How to Grow


Culture & Growth: Epimediums are easy to grow, long-lived shade perennials that thrive in well-drained, moisture retentive soils. Although many grow on limestone in China, they also have grown very well here in the acid soils of New England.

They can be planted in partial sun in northern latitudes; needing more shade further south. Too much sun will scorch the leaves. They are tough, and once established, most tolerate dry shady garden sites where other plants fail, making them good choices for planting under shallow-rooted trees and in gardens that experience periodic drought. Epimediums grow by underground woody rhizomes, and do not tolerate poor drainage. The length of their annual rhizome growth determines whether they will colonize an area, or remain in a clump.  In the description we list the typical annual rhizome growth under optimal conditions in our climate (central Massachusetts). Growth varies in different parts of the country, depending on conditions and length of season. Although some spread, they are not invasive. They are also not favored by deer.  Heights range from 6” to 2.5’, but are most commonly from 12″ to 18″. Clump forming types usually mature to a plant that is as wide as it is tall. Use this general rule to help you with spacing the plants out in your garden when planting.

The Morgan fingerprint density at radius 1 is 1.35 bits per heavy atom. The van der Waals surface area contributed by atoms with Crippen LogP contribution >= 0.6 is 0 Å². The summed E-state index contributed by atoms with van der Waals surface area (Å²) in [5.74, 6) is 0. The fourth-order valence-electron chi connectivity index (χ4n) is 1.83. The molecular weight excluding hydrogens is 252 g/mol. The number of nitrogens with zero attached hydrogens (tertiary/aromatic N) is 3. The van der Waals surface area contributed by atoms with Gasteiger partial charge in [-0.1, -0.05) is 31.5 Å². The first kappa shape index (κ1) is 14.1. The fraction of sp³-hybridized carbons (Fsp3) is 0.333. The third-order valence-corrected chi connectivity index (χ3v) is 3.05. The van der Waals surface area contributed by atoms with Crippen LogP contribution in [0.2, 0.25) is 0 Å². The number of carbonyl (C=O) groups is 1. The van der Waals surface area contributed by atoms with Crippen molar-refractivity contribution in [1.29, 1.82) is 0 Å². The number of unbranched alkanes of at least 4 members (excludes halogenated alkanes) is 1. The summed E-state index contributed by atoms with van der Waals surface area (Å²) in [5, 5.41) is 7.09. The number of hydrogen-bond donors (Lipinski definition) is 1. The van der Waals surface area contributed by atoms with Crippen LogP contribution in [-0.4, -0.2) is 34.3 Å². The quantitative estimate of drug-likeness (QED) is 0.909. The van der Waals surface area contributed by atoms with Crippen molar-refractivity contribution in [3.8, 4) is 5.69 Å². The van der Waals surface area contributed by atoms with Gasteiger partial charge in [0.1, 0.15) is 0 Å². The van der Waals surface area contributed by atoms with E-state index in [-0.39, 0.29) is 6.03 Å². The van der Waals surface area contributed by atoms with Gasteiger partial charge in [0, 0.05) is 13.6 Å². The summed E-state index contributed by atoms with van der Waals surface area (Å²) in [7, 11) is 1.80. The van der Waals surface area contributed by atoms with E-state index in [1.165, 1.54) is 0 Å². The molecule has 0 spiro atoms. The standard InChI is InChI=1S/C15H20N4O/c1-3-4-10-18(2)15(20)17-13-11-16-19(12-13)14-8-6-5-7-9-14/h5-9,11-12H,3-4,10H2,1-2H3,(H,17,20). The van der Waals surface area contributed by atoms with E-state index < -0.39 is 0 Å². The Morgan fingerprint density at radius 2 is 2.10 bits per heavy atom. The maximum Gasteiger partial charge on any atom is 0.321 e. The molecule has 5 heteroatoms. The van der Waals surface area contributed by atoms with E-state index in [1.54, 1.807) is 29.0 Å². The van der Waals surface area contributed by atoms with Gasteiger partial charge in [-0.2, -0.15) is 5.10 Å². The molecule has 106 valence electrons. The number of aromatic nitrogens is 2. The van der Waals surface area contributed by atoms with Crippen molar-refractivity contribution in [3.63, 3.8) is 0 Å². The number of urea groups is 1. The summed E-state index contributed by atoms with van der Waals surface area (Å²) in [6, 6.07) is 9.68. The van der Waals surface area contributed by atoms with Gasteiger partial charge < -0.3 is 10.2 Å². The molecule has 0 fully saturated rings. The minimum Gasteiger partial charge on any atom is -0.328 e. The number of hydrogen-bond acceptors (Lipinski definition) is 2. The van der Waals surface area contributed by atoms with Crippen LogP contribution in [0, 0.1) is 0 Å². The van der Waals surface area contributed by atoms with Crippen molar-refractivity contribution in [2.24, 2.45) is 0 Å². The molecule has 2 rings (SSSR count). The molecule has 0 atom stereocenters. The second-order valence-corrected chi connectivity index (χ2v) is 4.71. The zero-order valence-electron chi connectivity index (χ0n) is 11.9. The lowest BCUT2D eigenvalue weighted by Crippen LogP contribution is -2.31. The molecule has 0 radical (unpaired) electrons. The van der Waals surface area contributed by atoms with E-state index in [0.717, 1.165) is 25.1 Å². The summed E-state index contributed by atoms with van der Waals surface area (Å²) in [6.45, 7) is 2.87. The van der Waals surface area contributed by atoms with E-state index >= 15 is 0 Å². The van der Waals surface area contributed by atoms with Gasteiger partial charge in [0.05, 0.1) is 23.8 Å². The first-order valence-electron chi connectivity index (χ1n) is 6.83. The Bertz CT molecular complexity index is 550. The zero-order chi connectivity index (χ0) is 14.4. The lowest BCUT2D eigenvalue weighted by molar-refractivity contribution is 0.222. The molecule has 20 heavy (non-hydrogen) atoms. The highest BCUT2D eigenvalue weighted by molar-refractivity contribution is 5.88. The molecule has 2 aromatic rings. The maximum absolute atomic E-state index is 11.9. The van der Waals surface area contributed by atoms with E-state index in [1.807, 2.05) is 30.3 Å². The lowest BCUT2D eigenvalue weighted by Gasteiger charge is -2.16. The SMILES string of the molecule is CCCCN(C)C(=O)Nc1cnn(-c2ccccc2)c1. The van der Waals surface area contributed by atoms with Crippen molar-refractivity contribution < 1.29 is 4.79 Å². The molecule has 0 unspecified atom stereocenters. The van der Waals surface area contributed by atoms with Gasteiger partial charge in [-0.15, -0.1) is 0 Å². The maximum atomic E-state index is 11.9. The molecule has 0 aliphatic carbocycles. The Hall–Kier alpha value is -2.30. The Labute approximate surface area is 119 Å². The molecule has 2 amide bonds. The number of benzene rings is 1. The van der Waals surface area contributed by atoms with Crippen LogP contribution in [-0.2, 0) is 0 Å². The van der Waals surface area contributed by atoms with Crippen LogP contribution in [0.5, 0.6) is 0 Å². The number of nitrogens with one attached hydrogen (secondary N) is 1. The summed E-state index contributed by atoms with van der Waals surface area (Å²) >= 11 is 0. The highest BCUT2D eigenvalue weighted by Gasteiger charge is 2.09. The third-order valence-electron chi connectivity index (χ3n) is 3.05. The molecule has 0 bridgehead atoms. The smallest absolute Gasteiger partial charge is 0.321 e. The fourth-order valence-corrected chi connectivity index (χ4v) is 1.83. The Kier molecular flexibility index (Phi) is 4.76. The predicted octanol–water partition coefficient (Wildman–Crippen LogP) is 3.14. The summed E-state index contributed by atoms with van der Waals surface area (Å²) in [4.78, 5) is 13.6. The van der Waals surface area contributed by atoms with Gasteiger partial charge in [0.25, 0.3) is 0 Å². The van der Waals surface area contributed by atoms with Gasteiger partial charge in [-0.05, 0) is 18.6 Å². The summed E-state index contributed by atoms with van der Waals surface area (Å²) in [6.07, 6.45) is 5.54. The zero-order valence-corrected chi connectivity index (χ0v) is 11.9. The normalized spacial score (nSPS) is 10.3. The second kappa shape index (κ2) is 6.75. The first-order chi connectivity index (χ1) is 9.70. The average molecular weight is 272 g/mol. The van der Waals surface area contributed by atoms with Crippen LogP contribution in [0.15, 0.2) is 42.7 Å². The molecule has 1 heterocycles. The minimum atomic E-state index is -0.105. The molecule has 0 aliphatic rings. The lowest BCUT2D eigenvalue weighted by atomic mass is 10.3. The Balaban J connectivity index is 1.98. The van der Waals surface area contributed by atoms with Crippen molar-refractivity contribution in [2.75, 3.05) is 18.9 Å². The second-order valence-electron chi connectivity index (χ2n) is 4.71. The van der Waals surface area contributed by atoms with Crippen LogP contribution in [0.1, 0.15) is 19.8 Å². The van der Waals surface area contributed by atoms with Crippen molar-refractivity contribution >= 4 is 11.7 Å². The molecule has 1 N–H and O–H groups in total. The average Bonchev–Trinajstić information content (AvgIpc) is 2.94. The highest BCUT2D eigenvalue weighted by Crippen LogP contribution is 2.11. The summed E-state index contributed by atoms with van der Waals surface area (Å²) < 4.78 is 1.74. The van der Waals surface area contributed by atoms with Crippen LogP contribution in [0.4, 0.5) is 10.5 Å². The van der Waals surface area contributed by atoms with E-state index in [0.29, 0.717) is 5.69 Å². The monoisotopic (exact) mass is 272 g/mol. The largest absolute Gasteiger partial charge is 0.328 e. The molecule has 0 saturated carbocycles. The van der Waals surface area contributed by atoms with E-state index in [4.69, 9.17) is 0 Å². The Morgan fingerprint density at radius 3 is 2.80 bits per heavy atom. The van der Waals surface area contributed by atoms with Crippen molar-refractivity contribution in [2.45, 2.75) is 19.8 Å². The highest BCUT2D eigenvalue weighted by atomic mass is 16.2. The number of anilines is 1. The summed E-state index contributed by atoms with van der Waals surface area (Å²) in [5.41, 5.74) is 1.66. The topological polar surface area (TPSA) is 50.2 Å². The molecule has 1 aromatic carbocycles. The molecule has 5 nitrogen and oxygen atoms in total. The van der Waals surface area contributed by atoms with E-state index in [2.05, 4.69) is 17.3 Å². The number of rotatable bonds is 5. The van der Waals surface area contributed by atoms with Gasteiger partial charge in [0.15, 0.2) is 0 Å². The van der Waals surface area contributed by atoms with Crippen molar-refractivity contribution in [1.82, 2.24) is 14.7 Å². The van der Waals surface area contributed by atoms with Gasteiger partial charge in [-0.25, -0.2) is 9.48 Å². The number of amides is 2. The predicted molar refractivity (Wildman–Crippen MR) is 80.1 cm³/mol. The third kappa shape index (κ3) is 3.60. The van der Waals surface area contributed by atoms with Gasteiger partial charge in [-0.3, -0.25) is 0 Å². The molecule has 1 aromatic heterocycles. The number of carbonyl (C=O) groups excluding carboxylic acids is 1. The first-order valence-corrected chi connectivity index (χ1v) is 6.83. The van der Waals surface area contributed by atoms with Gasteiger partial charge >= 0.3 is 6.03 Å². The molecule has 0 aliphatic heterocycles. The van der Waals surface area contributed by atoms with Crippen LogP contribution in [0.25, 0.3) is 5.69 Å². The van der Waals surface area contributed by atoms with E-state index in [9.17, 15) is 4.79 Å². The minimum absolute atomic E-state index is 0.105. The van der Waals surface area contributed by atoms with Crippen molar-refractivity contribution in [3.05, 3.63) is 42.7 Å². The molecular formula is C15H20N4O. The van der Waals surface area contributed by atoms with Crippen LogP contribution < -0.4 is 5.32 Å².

HardinessUnless otherwise stated in their descriptions, ALL plants offered here have thrived in our nursery (USDA Zone 5b), although we usually have snow cover. Many of these species/varieties are new to cultivation and have not been tested as to their environmental limits elsewhere. Customers in extreme weather areas often ask for suggestions as to which Epimediums will grow in their climate. For those gardening in USDA Zones 8 & 9, we suggest you first try plants categorized as heat-tolerant. Those in Zones 3 & 4 are advised to start with plants categorized as cold-tolerant. Epimediums do not tolerate rapid freezing and thawing, especially if their rhizomes are exposed. We recommend at least a few inches of mulch and caution against holding the plants in pots over winter—it is very risky!